Summer's Not Cancelled: how to make the most of the next few months
After months of self-isolation and state-wide closures, life is finally creeping back to normal at what feels like a snail's pace. And while the plans you once had for the summer might still be nixed, summer itself isn't cancelled. For the next few months, you have the freedom to choose how you'll use your time and we hope you make the most of this break from possibly the strangest school year you've ever experienced. Here are some ideas we want to throw your way that won't be affected by COVID-19—
Summer is a great time to start taking on more responsibility and practicing for life after high school. The more independent living skills you have, the more successful you're likely to be after graduating. So learn how to cook or bake a few recipes from scratch, begin to think about finances and start by opening up a bank account, become your own laundry-doer, and find ways to make it fun along the way. We promise that adulting is less scary and more empowering than you think!
Create or update your resume
Whether you hope to get a summer job as things re-open or have yet to document your latest achievements, set some time aside to work on a resume. No need to start from scratch—there are lots of templates out there to help you get started. Don't have any work experience yet? No problem! Instead of employment history, highlight the activities you've been involved in so far: clubs, sports, volunteer work, etc.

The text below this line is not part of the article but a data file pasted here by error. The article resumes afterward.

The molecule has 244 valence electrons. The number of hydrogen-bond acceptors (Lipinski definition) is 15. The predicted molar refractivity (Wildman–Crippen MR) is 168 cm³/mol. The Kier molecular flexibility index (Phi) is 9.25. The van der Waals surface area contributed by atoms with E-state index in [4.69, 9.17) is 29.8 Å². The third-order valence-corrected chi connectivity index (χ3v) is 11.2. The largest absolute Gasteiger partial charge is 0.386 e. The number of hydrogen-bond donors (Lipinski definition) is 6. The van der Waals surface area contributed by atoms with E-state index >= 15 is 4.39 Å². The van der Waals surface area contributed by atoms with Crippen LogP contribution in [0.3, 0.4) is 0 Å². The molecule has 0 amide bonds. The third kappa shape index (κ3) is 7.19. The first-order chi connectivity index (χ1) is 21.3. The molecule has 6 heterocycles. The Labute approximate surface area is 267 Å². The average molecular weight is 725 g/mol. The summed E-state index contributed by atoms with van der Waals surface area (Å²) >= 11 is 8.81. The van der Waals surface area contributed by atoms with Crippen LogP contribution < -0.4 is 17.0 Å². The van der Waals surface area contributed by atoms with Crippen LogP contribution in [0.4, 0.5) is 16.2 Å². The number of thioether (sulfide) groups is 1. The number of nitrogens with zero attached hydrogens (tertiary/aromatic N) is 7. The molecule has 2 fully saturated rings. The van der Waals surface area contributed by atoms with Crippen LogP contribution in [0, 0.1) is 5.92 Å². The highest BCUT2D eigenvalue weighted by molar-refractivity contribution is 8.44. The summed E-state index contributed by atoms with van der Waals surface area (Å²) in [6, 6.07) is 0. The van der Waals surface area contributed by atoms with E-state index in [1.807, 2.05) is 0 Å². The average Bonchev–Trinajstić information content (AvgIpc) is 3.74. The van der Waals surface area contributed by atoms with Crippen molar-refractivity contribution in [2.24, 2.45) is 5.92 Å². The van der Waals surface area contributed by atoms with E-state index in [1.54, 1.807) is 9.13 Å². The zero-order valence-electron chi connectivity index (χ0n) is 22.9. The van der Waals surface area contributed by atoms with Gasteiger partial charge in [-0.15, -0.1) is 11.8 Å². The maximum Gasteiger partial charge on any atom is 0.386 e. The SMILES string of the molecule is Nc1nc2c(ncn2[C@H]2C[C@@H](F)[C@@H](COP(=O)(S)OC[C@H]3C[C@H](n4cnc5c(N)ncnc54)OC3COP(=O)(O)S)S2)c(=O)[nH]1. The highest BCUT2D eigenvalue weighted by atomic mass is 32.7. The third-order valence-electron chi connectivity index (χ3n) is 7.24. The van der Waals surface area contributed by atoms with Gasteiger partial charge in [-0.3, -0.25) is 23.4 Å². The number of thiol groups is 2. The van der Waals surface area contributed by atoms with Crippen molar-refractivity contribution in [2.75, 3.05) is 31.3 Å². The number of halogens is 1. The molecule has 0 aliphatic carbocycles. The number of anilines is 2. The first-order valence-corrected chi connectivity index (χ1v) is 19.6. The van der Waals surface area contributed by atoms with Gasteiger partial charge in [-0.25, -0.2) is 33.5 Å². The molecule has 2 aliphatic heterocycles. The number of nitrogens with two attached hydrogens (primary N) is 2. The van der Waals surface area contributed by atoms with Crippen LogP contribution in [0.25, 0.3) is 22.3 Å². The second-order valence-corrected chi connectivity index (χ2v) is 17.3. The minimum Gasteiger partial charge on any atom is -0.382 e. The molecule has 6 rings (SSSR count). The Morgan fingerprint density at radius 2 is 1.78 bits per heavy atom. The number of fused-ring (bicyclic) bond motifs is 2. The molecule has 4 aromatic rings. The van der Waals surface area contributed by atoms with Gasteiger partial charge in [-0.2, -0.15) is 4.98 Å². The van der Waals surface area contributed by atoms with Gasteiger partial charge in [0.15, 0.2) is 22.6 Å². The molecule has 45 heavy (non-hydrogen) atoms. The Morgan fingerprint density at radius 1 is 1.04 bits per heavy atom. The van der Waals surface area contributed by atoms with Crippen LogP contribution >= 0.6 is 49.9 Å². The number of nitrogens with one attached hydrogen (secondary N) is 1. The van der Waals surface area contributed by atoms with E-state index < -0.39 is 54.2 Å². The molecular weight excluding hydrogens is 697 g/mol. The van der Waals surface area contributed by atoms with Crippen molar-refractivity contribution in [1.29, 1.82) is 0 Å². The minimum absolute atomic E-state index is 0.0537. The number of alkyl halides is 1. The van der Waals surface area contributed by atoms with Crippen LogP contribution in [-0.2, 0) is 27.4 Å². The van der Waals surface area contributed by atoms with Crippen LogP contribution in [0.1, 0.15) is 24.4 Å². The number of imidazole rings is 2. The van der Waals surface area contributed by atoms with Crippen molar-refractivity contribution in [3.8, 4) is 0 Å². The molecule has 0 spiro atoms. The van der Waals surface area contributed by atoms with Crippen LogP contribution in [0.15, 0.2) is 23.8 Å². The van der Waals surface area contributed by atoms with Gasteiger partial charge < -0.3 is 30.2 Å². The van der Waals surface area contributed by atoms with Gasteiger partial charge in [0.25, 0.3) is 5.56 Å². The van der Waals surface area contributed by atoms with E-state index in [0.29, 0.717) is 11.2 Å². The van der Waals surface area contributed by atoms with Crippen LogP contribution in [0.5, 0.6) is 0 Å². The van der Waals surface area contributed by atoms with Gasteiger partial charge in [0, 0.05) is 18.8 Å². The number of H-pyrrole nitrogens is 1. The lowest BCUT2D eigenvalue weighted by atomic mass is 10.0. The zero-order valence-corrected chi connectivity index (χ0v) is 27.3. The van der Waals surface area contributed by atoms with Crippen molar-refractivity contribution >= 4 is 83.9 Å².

Apply for scholarships
There's a common misconception that the only time to apply for scholarships is during the fall and winter of senior year. No way is that the case! There are scholarships out there for students as young as 13, and different opportunities are available throughout the year, not just while school is in session. So get searching and start applying while you've got some extra time on your hands. Unigo, Fastweb, and Oregon Gear Up are a few easy places to start.
Make your college list
This one is especially important for soon-to-be seniors who are college-bound, but it's actually a great activity for all high school students. Online tools like Big Future make it simple to narrow down the pool of schools based on what you're looking for in your college experience — from size to location, majors to tuition, activities to diversity. As you learn more about the schools you match with you can save the schools the pique your interest. Throughout the summer, narrow down your top choices (we recommend that your final list has around five schools).
Let's be real — the last few months have been stressful. We hope that you'll use the summer months to take care of yourself and have some fun. Start a new hobby that you've always wanted to try, relax in the sun (don't forget sun screen!), find creative ways to spend time with friends, bike and hike and picnic and swim. Your wellbeing is a top priority; treat it that way by enjoying your well-earned break!